The Prevalence of Polycystic Ovaries on Ultrasound Scanning in a Population of Randomly Selected Women

@article{Farquhar1994ThePO,
  title={The Prevalence of Polycystic Ovaries on Ultrasound Scanning in a Population of Randomly Selected Women},
  author={Cynthia M Farquhar and Mary A Birdsall and P Manning and Jennifer M. Mitchell and J. T. France},
  journal={Australian and New Zealand Journal of Obstetrics and Gynaecology},
  year={1994},
  volume={34}
}
Summary: Polycystic ovaries (PCO) diagnosed by ultrasound have been commonly reported amongst healthy women. The study aimed to determine the prevalence of PCO in a population of women from the community, and to relate it to clinical and endocrinological data. Twelve hundred women chosen randomly from electoral rolls were invited to take part in the study. Two hundred and fifty five women (21%) who met eligibility criteria agreed to participate and 183 women (16%) finally completed the study… Expand
The prevalence of polycystic ovaries in healthy women
TLDR
It is demonstrated that the prevalence of PCO in healthy women varies with age, being more common among women aged < or =35 years than in those aged > or =36 years, and it remains unclear if these women will later develop full-blown syndrome. Expand
Polycystic ovaries and associated clinical and biochemical features among women with infertility in a tertiary hospital in Tanzania.
TLDR
Polycystic ovaries are common among women with infertility, however are not necessarily associated with polycystic Ovary syndrome, and doctors should investigate their clients for PCOS and offer appropriate treatment. Expand
The prevalence of polycystic ovary syndrome in Iranian women based on different diagnostic criteria.
TLDR
The Rotterdam prevalence estimates were double those obtained with the NIH criteria and can be used for international comparisons because it was conducted on a representative sample of females using different criteria for the definition of PCOS. Expand
The prevalence of polycystic ovaries in women with infertility
TLDR
The prevalence of PCO among ovulatory women with infertility is higher than that in the normal population, suggesting that PCO may, perhaps by virtue of an effect of hyperandrogenaemia, contribute to the causes of subfertility in women with regular menses. Expand
Prevalence of Polycystic Ovary Syndrome and Related Disorders in Mexican Women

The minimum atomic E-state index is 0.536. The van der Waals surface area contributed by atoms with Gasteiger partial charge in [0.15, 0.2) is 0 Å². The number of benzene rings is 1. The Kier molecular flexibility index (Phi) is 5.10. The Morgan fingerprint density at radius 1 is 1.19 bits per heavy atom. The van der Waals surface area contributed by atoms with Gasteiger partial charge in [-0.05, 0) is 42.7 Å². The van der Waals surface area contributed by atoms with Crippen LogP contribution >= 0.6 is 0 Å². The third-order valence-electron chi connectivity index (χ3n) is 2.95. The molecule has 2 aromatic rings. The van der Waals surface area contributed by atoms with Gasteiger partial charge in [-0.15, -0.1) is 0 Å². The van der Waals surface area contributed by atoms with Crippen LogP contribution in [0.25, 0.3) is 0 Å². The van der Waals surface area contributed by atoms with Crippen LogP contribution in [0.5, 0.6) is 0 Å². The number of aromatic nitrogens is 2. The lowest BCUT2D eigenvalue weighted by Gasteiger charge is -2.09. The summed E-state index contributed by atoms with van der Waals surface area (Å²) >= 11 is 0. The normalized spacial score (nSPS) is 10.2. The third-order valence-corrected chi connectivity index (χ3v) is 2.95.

TLDR
The prevalence of PCOS in Mexican women is approximately 6.0%, similar to other populations, but lower than 12.8% reported in Mexican-American women. Expand
Endocrine and metabolic changes in women with polycystic ovaries and polycystic ovary syndrome
TLDR
The prevalence of the isolated ultrasonographic finding of polycystic ovaries (PCO) in the Finnish population and among women with a history of gestational diabetes (GDM) and changes in the present carbohydrate metabolism were investigated and the nature of the ovarian streoidogenic response of women with PCOS to exogenously administered human chorionic gonadotrophin, human menotrophins and follicle stimulating hormone was evaluated. Expand
Prevalence of polycystic ovary morphology in a region of South Italy
TLDR
The prevalence of polycystic ovary morphology (PCOM) in the Campania Region of South Italy was assessed as a result of a large information campaign aimed at disease prevention in the adolescent population based on free visits and diagnostics and results were in agreement with previous studies. Expand
Transvaginal ultrasound appearance of the ovary in infertile women with oligomenorrhea: association with clinical and endocrine profiles
TLDR
A wide spectrum of ultrasonographic ovarian findings can be demonstrated in PCOS, extending from apparently normal to markedly enlarged cystic ovaries, and some women show sonographic signs of PCO without hyperandrogenemia, others are hyper androgenemic without clinical symptoms and without typical sonographic PCOS signs. Expand
Polycystic ovaries and recurrent miscarriage--a reappraisal.
TLDR
Polycystic ovarian morphology is not predictive of pregnancy loss amongst ovulatory women with recurrent miscarriage conceiving spontaneously and the search for a specific endocrine abnormality that can divide women with PCO into those with a good and a poorer prognosis for a future successful pregnancy continues. Expand